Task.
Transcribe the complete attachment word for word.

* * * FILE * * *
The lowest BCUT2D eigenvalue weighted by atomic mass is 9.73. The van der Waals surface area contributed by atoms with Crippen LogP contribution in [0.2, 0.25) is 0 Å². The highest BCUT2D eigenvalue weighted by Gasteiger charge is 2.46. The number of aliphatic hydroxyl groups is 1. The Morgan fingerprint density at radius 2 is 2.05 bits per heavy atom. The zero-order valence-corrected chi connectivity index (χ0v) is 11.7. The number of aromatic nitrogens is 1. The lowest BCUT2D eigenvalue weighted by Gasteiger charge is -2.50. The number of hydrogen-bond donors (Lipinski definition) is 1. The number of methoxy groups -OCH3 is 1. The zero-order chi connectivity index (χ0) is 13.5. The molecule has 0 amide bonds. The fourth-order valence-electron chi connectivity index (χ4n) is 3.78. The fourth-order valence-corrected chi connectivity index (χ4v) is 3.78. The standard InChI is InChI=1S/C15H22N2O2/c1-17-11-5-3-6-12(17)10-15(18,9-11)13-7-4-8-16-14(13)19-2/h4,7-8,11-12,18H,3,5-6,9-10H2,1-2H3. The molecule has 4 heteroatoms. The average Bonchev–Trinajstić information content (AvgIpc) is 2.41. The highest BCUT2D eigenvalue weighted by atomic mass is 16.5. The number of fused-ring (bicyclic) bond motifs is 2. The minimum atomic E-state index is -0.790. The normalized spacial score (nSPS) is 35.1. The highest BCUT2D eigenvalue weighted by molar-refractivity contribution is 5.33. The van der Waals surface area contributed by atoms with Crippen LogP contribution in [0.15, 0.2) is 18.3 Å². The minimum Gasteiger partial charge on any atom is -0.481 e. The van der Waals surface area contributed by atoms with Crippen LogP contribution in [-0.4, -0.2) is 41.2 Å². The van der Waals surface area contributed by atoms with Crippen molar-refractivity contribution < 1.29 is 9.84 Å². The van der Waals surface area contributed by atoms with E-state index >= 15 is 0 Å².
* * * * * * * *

The lowest BCUT2D eigenvalue weighted by atomic mass is 9.73. The van der Waals surface area contributed by atoms with Crippen LogP contribution in [0.2, 0.25) is 0 Å². The highest BCUT2D eigenvalue weighted by Gasteiger charge is 2.46. The number of aliphatic hydroxyl groups is 1. The Morgan fingerprint density at radius 2 is 2.05 bits per heavy atom. The zero-order valence-corrected chi connectivity index (χ0v) is 11.7. The number of aromatic nitrogens is 1. The lowest BCUT2D eigenvalue weighted by Gasteiger charge is -2.50. The number of hydrogen-bond donors (Lipinski definition) is 1. The number of methoxy groups -OCH3 is 1. The zero-order chi connectivity index (χ0) is 13.5. The molecule has 0 amide bonds. The fourth-order valence-electron chi connectivity index (χ4n) is 3.78. The fourth-order valence-corrected chi connectivity index (χ4v) is 3.78. The standard InChI is InChI=1S/C15H22N2O2/c1-17-11-5-3-6-12(17)10-15(18,9-11)13-7-4-8-16-14(13)19-2/h4,7-8,11-12,18H,3,5-6,9-10H2,1-2H3. The molecule has 4 heteroatoms. The average Bonchev–Trinajstić information content (AvgIpc) is 2.41. The highest BCUT2D eigenvalue weighted by atomic mass is 16.5. The number of fused-ring (bicyclic) bond motifs is 2. The minimum atomic E-state index is -0.790. The normalized spacial score (nSPS) is 35.1. The highest BCUT2D eigenvalue weighted by molar-refractivity contribution is 5.33. The van der Waals surface area contributed by atoms with Crippen LogP contribution in [0.15, 0.2) is 18.3 Å². The minimum Gasteiger partial charge on any atom is -0.481 e. The van der Waals surface area contributed by atoms with Crippen LogP contribution in [-0.4, -0.2) is 41.2 Å². The van der Waals surface area contributed by atoms with Crippen molar-refractivity contribution < 1.29 is 9.84 Å². The van der Waals surface area contributed by atoms with E-state index >= 15 is 0 Å².